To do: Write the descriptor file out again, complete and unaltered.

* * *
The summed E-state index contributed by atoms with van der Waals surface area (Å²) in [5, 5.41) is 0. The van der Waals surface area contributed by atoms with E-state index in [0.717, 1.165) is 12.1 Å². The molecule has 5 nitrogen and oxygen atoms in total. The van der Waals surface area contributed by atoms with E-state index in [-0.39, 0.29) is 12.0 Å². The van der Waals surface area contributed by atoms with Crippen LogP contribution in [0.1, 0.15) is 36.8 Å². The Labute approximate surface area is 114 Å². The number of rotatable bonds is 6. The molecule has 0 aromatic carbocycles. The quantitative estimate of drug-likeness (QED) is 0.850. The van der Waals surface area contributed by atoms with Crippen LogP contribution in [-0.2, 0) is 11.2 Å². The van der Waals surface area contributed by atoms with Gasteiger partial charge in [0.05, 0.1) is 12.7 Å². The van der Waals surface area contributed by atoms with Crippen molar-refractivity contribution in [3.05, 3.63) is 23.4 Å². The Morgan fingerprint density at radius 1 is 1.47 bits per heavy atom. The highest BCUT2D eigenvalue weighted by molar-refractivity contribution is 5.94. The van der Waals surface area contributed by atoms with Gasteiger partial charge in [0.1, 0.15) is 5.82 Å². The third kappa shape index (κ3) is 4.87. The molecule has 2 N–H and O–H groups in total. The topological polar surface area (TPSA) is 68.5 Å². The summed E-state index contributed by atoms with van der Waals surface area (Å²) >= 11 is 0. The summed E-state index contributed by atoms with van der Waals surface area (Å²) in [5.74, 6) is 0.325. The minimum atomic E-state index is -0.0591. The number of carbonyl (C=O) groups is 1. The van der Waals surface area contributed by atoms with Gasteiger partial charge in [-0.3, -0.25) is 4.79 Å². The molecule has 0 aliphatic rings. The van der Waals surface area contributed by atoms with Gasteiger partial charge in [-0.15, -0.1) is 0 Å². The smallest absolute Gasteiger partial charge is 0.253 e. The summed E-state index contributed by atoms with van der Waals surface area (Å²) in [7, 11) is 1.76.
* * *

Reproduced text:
The summed E-state index contributed by atoms with van der Waals surface area (Å²) in [5, 5.41) is 0. The van der Waals surface area contributed by atoms with E-state index in [0.717, 1.165) is 12.1 Å². The molecule has 5 nitrogen and oxygen atoms in total. The van der Waals surface area contributed by atoms with E-state index in [-0.39, 0.29) is 12.0 Å². The van der Waals surface area contributed by atoms with Crippen LogP contribution in [0.1, 0.15) is 36.8 Å². The Labute approximate surface area is 114 Å². The number of rotatable bonds is 6. The molecule has 0 aromatic carbocycles. The quantitative estimate of drug-likeness (QED) is 0.850. The van der Waals surface area contributed by atoms with Crippen LogP contribution in [-0.2, 0) is 11.2 Å². The van der Waals surface area contributed by atoms with Gasteiger partial charge in [0.05, 0.1) is 12.7 Å². The van der Waals surface area contributed by atoms with Crippen molar-refractivity contribution in [3.05, 3.63) is 23.4 Å². The Morgan fingerprint density at radius 1 is 1.47 bits per heavy atom. The highest BCUT2D eigenvalue weighted by molar-refractivity contribution is 5.94. The van der Waals surface area contributed by atoms with Gasteiger partial charge in [0.1, 0.15) is 5.82 Å². The third kappa shape index (κ3) is 4.87. The molecule has 2 N–H and O–H groups in total. The topological polar surface area (TPSA) is 68.5 Å². The summed E-state index contributed by atoms with van der Waals surface area (Å²) >= 11 is 0. The summed E-state index contributed by atoms with van der Waals surface area (Å²) in [5.74, 6) is 0.325. The minimum atomic E-state index is -0.0591. The number of carbonyl (C=O) groups is 1. The van der Waals surface area contributed by atoms with Gasteiger partial charge in [-0.3, -0.25) is 4.79 Å². The molecule has 0 aliphatic rings. The van der Waals surface area contributed by atoms with Gasteiger partial charge in [-0.15, -0.1) is 0 Å². The smallest absolute Gasteiger partial charge is 0.253 e. The summed E-state index contributed by atoms with van der Waals surface area (Å²) in [7, 11) is 1.76.